Editors' ChoiceCancer

No lung cancer left behind

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Science Translational Medicine  27 Jan 2016:
Vol. 8, Issue 323, pp. 323ec16
DOI: 10.1126/scitranslmed.aaf0868

Non–small cell lung cancer (NSCLC) is a leading cause of cancer deaths worldwide. In the last decade, patients with advanced NSCLC driven by druggable molecular drivers such as epidermal growth factor receptor (EGFR)–activating mutations and anaplastic lymphoma kinase (ALK) gene rearrangements have seen dramatic improvements in outcomes. Although the benefits of targeted therapies in molecularly selected populations are well established, routine testing in the general NSCLC patient population has proven challenging due to issues of cost, tissue acquisition, and turnaround time, among others.

A study funded by the French National Cancer Institute now shows the feasibility of nationwide molecular profiling of patients with advanced NSCLC. The primary objective of the study was to describe the frequency of molecular alterations in six genes (EGFR, HER2, KRAS, BRAF, and PIK3CA mutations and ALK rearrangements) in consecutive patients with nonsquamous NSCLC evaluated by a nationwide approach over one year. The mandatory molecular screening was initiated by over 3500 clinicians, and testing was conducted at 28 certified molecular genetics centers covering the whole of France. 18,679 molecular analyses were conducted among 17,664 patients. The turnaround time for results was reasonable; the median interval between specimen collection and reporting was approximately 3 weeks. A molecular alteration was identified in approximately 50% of cases and influenced treatment in nearly half of those cases.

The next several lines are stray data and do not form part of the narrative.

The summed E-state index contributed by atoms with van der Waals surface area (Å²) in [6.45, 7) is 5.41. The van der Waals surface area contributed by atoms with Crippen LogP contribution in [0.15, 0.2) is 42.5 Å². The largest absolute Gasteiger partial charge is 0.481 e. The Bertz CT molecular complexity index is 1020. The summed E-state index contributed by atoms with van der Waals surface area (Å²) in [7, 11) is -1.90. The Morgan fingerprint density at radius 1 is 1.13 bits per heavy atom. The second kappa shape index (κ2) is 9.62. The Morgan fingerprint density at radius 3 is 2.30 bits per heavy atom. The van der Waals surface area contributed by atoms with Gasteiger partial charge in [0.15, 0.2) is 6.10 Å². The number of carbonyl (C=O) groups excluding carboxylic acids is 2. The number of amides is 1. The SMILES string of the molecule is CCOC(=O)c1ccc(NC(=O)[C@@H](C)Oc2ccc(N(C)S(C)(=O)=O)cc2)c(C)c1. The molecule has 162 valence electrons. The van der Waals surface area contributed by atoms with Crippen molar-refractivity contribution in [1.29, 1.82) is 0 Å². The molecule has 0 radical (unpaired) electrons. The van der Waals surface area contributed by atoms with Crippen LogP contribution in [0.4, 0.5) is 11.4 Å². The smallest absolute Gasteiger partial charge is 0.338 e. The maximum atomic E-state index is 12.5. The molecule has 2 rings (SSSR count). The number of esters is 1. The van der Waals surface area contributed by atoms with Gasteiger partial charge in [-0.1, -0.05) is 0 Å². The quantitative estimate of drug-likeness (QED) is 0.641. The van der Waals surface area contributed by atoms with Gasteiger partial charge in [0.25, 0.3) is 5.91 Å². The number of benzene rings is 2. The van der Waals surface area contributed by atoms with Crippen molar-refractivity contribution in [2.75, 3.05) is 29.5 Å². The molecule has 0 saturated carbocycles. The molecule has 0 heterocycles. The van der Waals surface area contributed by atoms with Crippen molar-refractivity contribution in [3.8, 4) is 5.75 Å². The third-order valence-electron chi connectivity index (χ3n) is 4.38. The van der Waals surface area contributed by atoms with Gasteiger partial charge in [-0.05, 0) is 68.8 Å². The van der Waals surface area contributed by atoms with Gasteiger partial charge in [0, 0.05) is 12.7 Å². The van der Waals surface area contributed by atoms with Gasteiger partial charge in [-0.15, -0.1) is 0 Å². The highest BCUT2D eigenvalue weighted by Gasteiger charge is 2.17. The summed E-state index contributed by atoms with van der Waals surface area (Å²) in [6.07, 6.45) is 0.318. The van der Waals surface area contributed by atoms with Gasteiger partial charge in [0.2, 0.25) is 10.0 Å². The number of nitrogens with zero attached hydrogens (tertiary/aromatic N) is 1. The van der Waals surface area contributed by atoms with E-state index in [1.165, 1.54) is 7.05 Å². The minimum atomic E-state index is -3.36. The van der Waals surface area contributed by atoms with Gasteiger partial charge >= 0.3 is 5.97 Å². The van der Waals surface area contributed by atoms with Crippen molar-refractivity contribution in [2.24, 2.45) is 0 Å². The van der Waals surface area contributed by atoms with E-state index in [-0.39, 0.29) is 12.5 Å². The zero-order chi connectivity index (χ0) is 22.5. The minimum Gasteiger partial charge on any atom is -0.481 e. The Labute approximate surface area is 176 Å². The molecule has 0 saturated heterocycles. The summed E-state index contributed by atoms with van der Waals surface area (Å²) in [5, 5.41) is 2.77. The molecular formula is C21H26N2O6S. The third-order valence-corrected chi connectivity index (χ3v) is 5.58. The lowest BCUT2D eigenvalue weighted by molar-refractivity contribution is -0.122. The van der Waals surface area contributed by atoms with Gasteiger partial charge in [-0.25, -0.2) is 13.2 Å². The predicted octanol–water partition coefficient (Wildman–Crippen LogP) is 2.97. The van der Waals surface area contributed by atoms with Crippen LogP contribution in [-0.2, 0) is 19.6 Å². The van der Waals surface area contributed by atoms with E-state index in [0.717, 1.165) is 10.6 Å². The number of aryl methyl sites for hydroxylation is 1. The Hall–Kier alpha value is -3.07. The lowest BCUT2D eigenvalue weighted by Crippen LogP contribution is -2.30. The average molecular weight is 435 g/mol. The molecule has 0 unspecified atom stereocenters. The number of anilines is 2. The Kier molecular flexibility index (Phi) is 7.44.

This study demonstrates the feasibility of systematic large-scale molecular profiling of lung cancer at the population level. As molecular testing and treatment become increasingly complex, nationwide strategies such as this one will be needed to ensure easy access to molecular testing for all cancer patients.

F. Barlesi et al., Routine molecular profiling of patients with advanced non-small-cell lung cancer: Results of a 1-year nationwide programme of the French Cooperative Thoracic Intergroup (IFCT). Lancet 10.1016/S0140-6736(16)00004-0 (2016). [Full Text]

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